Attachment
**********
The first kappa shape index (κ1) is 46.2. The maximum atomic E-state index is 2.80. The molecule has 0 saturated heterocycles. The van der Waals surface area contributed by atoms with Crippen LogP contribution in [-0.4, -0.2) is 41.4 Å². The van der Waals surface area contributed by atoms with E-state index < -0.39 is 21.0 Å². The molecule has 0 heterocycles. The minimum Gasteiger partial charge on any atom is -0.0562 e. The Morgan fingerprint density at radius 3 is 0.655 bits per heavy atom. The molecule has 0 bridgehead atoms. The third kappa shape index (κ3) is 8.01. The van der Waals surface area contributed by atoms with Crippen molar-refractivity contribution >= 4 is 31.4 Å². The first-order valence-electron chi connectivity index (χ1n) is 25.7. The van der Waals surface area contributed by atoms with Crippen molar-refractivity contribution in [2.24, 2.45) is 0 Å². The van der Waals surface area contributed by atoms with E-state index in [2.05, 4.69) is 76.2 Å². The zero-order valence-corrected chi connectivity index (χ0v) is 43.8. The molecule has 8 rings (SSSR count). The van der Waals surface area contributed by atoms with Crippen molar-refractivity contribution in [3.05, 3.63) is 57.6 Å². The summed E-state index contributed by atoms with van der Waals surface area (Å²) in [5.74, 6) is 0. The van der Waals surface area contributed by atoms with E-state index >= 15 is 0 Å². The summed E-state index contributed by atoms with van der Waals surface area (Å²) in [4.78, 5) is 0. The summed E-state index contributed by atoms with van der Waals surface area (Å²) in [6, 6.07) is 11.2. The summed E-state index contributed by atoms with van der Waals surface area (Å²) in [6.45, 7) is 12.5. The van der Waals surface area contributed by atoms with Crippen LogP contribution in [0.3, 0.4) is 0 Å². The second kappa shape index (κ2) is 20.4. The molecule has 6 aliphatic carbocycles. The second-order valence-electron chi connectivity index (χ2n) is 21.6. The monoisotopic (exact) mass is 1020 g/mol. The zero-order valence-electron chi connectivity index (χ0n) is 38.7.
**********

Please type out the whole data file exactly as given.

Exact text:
The first kappa shape index (κ1) is 46.2. The maximum atomic E-state index is 2.80. The molecule has 0 saturated heterocycles. The van der Waals surface area contributed by atoms with Crippen LogP contribution in [-0.4, -0.2) is 41.4 Å². The van der Waals surface area contributed by atoms with E-state index < -0.39 is 21.0 Å². The molecule has 0 heterocycles. The minimum Gasteiger partial charge on any atom is -0.0562 e. The Morgan fingerprint density at radius 3 is 0.655 bits per heavy atom. The molecule has 0 bridgehead atoms. The third kappa shape index (κ3) is 8.01. The van der Waals surface area contributed by atoms with Crippen molar-refractivity contribution >= 4 is 31.4 Å². The first-order valence-electron chi connectivity index (χ1n) is 25.7. The van der Waals surface area contributed by atoms with Crippen molar-refractivity contribution in [2.24, 2.45) is 0 Å². The van der Waals surface area contributed by atoms with E-state index in [2.05, 4.69) is 76.2 Å². The zero-order valence-corrected chi connectivity index (χ0v) is 43.8. The molecule has 8 rings (SSSR count). The van der Waals surface area contributed by atoms with Crippen molar-refractivity contribution in [3.05, 3.63) is 57.6 Å². The summed E-state index contributed by atoms with van der Waals surface area (Å²) in [5.74, 6) is 0. The van der Waals surface area contributed by atoms with E-state index >= 15 is 0 Å². The summed E-state index contributed by atoms with van der Waals surface area (Å²) in [4.78, 5) is 0. The summed E-state index contributed by atoms with van der Waals surface area (Å²) in [6, 6.07) is 11.2. The summed E-state index contributed by atoms with van der Waals surface area (Å²) in [6.45, 7) is 12.5. The van der Waals surface area contributed by atoms with Crippen LogP contribution in [0.3, 0.4) is 0 Å². The second kappa shape index (κ2) is 20.4. The molecule has 6 aliphatic carbocycles. The second-order valence-electron chi connectivity index (χ2n) is 21.6. The monoisotopic (exact) mass is 1020 g/mol. The zero-order valence-electron chi connectivity index (χ0n) is 38.7.